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Betting on Brook Lopez

Howard Smith-USA TODAY Sports

Brook Lopez is back with his teammates for the first time since undergoing season-ending surgery to repair his broken right foot on January 4th. Lopez is no stranger to the operating table, as this was his second season-ending injury and his fourth surgery on his right foot. Coming off his best individual season and being named an All-Star last year, Lopez was looking better than ever, averaging career highs in points (20.7) and field goal percentage (56.3%). His defense, which was once a weakness, was becoming a strength for the 25 year old big man, as Lopez’s defensive rating (points allowed per 100 possessions) was the team’s best at 98.7, and he was holding opponents to a 40.3% shooting in the paint, which was second to this year’s favorite to win Defensive Player of the Year, Indiana’s Roy Hibbert.

Out of the bed for the first time since his surgery, Lopez’s journey begins with learning how to walk all over again. Not only did they repair the fractured fifth metatarsal of his right foot, but they also performed a second procedure called a first metatarsal osteotomy. In layman’s term, the surgeons re-positioned another bone in his foot to protect the injured area. This is just the starting point, as Lopez and the Nets will be working with an orthopedist to build custom shoes and sneakers for Lopez so he can have maximum support at all times. This surgery was also preformed on former Cleveland Cavaliers center Zydrunas Ilgauskas, who like Lopez missed a couple of seasons in the early stages of his career due to foot surgeries. Ilgauskas was able to bounce back and have a 13 year career in the NBA – that remains to be seen with Lopez.

Lopez is optimistic that it will work out. He sat down with New York Post columnist Fred Kerber, and was quoted as saying “It’s going to work…I’m definitely thinking that way. Some people say, ‘If this doesn’t work …’ I won’t think that. I’m definitely thinking the other way.” While Lopez has the right attitude going forward, history has shown that this is far from a sure thing.

Basketball Hall of Famer Bill Walton’s career was severely hampered because of foot injuries, as Walton missed two consecutive seasons rehabbing several reconstructive surgeries. Walton was eventually able to return, and even played a pivotal role in the 1986 Boston Celtics, winning Sixth Man of the Year as well winning the NBA Championship – but more injury woes kept him sidelined and forced him to retire shortly after. Former Indiana Pacers center Rik Smits was hobbled with foot troubles throughout his career, which limited his minutes and productivity.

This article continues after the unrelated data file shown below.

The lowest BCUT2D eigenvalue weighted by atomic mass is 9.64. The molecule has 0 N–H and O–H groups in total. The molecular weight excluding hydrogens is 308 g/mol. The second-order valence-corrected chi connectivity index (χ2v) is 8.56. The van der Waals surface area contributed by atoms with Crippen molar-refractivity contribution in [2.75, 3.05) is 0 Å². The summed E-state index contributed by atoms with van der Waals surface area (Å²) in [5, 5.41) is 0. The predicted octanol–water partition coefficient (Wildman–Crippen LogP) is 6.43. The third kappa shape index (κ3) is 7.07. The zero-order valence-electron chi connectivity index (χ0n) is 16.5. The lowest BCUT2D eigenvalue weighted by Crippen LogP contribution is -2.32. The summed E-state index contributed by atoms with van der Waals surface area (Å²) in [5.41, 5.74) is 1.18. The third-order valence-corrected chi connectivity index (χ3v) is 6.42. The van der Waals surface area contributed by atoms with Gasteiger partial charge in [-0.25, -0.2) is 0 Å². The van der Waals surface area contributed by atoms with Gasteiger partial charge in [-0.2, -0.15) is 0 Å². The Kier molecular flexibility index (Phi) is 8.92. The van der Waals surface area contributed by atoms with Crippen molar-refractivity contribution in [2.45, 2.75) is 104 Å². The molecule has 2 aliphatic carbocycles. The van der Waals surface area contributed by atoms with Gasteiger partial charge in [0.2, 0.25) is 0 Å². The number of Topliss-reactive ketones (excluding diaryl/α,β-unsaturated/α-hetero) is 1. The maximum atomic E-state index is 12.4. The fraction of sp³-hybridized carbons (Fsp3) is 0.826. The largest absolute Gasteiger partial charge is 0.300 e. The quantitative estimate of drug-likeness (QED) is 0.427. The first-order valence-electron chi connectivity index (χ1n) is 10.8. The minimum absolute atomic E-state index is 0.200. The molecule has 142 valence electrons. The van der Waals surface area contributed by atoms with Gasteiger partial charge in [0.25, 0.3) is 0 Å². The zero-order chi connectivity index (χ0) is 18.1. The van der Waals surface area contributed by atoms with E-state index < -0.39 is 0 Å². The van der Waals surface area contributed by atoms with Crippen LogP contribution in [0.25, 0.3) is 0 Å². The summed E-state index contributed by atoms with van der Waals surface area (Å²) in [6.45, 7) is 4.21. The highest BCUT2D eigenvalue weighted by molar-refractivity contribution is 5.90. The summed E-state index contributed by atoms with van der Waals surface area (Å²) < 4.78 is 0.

The most recent and worst case scenario of big men and foot injuries is former Houston Rockets center Yao Ming. Only a decade ago, Yao was an up-and-coming star in the NBA, elevating his game every year for his first three seasons, missing only two games during that stretch. It was in his fourth year that things began to unravel for the big man. That season, Yao had surgery on his foot for the first time. Yao missed a substantial amount of time the next two seasons, requiring knee surgery as well as a second procedure on his foot to repair a stress fracture. He returned the following season and was playing at an elite level once again, but in the playoffs a hairline fracture was found in his left foot during an ankle examination, and once again he would go under the knife. Yao missed the entire 2009-2010 season recovering from the injury, and when he did return he was forced into a limited role, playing less than 20 mpg and sitting out the second half of back-to-back games.

The odds may be against the Brooklyn Nets and Brook Lopez, but if the Nets want any chance of competing for a championship in the foreseeable future, they are going to need their All-Star center to return better than ever. The long career of Ilgauskas serves as a silver lining, however, and, at the very least, Lopez has proven to be a hard-worker, and his mind is certainly in the right place.


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